Written By: François-Noël Vanasse
Loki (2021) is the first of the Marvel Cinematic Universe Disney+ shows with a confirmed second season. Clocking in at 6 50-minute episodes, Loki follows the exploits of the titular character who was seen escaping with the tesseract in Avengers: Endgame (2019). Immediately after escaping Loki is tracked down by the Time Variance Authority and turned into a criminal informant by TVA Analyst Mobius M. Mobius (Owen Wilson) in order to help capture another variant of Loki that has been systematically wiping out TVA agents sent to destroy branching timelines before they branch out of control.
The reaction to the MCU dabbling in time travel in Endgame was met with some controversy by the fans and an astounding flurry of questions and theories about how it might affect the universe from now on. Every single Marvel property released since has been bedeviled by fan theories about how it will tie in multiverses and introduce “retcons” to the timeline. In their defense Far From Home (2019) deliberately exploited this (false) hope and titles like the upcoming Doctor Strange in the Multiverse of Madness admittedly fans the flames. Loki could represent a sort of “walk the walk” with regards to the timeline nonsense can of worms that was opened in Endgame. Of course, I continue to maintain these side-stories on Disney+ are dubiously canonical until happily proven otherwise.
At the start of the show a problem exists in that the Loki (Tom Hiddleston) we know and love has undergone 6 years of in-world character growth since the events of The Battle of New York in 2012 following several traumatic events in his life. The death of his mother after an attack on Asgard by Dark Elves and joining forces with Thor (Chris Hemsworth) to save the day. The death of his father and joining forces with Thor to defeat his evil sister Hela (Cate Blanchett). The total destruction of Asgard. And his own death at the hands of Thanos (Josh Brolin). The show does its darndest to cram that all into a nice montage of Loki watching these events unfold on tape.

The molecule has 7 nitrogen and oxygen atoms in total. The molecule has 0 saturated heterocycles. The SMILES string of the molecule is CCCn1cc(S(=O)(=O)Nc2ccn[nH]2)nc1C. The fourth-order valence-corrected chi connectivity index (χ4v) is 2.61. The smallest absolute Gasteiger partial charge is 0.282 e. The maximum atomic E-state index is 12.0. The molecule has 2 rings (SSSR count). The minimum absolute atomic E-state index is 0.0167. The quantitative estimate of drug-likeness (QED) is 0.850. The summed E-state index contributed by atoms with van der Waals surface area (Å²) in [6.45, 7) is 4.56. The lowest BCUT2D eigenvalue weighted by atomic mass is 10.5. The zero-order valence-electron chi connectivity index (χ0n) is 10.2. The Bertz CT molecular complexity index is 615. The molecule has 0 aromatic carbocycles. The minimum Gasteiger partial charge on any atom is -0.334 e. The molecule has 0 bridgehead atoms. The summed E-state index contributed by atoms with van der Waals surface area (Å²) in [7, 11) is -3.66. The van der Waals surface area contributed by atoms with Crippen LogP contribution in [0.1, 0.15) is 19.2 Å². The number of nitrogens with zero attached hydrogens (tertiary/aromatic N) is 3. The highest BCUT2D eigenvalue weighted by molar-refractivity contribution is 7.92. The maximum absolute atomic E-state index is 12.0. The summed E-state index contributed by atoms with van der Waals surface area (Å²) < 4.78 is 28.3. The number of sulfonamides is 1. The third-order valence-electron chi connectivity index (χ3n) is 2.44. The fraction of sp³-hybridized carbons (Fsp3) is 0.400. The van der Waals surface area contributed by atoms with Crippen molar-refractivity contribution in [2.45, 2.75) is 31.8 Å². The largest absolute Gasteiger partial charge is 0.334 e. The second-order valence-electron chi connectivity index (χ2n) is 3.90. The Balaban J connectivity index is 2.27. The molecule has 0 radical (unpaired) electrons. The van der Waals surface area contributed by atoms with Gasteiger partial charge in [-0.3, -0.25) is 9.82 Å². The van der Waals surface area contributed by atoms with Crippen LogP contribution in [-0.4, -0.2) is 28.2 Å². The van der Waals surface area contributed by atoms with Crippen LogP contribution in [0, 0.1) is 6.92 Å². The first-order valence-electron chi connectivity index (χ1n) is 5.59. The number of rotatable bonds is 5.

Credit where credit is due the show doesn’t milk things for all that long before moving on to a different mystery. Condensed into six episodes the season feels more like three little movies than the slog that the Netflix shows had become and with so much new stuff to introduce and wrap our heads around the time spent on exposition justifies itself better than it did on the other Disney+ shows. For those curious, Loki does continue the fine inexplicable tradition of making the comics-accurate costumes look as silly and cheap as possible. At least this time it’s burdened with glorious purpose.